“Where do we go from here?”
In the year prior to his assassination, the Reverend Dr. Martin Luther King isolated himself in a house in Jamaica where he wrote what was to become his final book. The culmination of King’s thinking there ultimately became “Where Do We Go from Here: Chaos or Community?” In it he offers this stark warning: “Together we must learn to live together as brothers or together we will be forced to perish as fools.”
On the occasion of the 60th anniversary of Dr. King’s March on Washington on August 28, 2023 — and closing in on sixty years after King wrote those words — it is an aching American tragedy that we find ourselves where we are today – with issues of race, arguably, as emotional, divisive and consequential as in King’s time.
King’s words are eerily prophetic, as if he had been looking into a crystal ball and could predict our current inability to form community with anyone who isn’t just like us. Unimaginable in 1967, tectonic technological shifts in the way we communicate have enabled us to use our computers and smart phones to angrily move away from each other – settling into the feuding tribes that human beings, sadly, form far too naturally. In 2023, our failure to “live together as brothers” has gone to seed in what increasingly – almost by the day – feels like the chaos King had foreshadowed.
“I’ve seen the promised land. I may not get there with you but I want you to know here tonight that we, as a people, will get to the promised land.”
But right beside his tragic premonition of our future is also his uncanny prescription of a path forward. To King the answer lays, at least in part, with community – the seemingly simple act of connecting with each other across our differences. And despite the daily sadnesses, we are buoyed when we see the large majority of Americans who find their north star in Dr. King’s hope for our future. As the tributes to the March on Washington pour in ahead of the anniversary, we hope you’ll take a moment to notice all the places (both expected and unexpected) that they come from. So many of us want to see his dream made manifest (more than we sometimes think), but our reach as its stewards, it would seem, tragically exceeds our grasp.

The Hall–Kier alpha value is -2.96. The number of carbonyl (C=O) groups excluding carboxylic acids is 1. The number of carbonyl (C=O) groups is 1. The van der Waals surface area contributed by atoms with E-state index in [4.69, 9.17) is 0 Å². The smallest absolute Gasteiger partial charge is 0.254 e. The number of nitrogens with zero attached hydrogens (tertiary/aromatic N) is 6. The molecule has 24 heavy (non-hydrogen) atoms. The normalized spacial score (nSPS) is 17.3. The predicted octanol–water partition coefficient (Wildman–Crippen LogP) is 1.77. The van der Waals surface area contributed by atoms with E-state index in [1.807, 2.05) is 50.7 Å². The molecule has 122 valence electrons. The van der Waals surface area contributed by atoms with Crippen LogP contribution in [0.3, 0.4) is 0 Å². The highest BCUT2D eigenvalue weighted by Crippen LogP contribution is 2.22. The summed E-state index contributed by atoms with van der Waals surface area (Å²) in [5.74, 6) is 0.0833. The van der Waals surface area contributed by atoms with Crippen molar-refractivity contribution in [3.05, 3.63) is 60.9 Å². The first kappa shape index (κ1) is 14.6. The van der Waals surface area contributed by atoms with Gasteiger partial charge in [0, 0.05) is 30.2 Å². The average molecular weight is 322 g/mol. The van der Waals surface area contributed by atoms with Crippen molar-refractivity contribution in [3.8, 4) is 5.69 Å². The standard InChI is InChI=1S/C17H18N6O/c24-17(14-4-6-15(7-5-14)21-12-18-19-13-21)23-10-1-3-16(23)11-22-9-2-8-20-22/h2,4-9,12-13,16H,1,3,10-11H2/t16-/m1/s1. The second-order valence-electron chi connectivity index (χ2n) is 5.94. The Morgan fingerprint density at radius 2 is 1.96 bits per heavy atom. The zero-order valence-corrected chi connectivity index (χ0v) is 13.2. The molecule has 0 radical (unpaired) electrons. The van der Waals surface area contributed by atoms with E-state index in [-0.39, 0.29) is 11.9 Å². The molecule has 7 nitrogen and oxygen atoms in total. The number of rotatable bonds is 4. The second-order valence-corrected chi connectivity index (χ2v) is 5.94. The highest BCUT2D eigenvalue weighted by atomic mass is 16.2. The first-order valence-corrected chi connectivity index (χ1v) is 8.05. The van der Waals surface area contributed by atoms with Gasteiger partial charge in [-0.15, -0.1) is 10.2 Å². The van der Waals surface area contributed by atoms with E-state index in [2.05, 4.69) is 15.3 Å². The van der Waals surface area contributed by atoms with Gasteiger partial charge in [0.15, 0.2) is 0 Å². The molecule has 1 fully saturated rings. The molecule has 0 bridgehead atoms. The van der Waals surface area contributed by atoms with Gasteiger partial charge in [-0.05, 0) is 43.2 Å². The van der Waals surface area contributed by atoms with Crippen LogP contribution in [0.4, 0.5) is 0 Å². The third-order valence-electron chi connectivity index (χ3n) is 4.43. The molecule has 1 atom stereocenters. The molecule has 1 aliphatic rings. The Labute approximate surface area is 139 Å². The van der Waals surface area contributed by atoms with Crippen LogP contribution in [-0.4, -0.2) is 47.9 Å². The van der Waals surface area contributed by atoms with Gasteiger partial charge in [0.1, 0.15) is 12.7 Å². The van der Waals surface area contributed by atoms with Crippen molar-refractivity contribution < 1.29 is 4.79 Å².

At the Village Square, we’ve long believed that the revival of American community across differences of opinion and demographics is ultimately the only thing that can save us. No matter how profound our disagreement runs, we’re still neighbors whose lives intersect. It is for that reason that we’re asking you to join us now (all the way until the end of 2024) in intentionally—with the required amount of determination and grit—reviving our community connectedness across all the beautiful diversity of color, creed and ideology that makes up Tallahassee, Florida.
We’re kicking it off with a film “Join or Die” at The Challenger Center on the weekend of the anniversary of Dr. King’s March. Then we’re asking you to hang out with people who aren’t just like you—doing things you love, learning new things, whatever. (We’ll help you find each other if you need a hand.) You can gather to talk about race—or not—just whatever you do, gather.
While writing this post, a quote by Chris Burkmenn popped up on my browser – apparently he’s a self-styled motivator of aspiring country music artists: “The death of a dream is the day that you stop believing in the work it takes to get there.”
On this anniversary, Reverend King is not here to do the work it takes to get there. That leaves us.
“Together we must learn to live as brothers or together we will be forced to perish as fools.” — The Reverend Dr. Martin Luther King, Jr.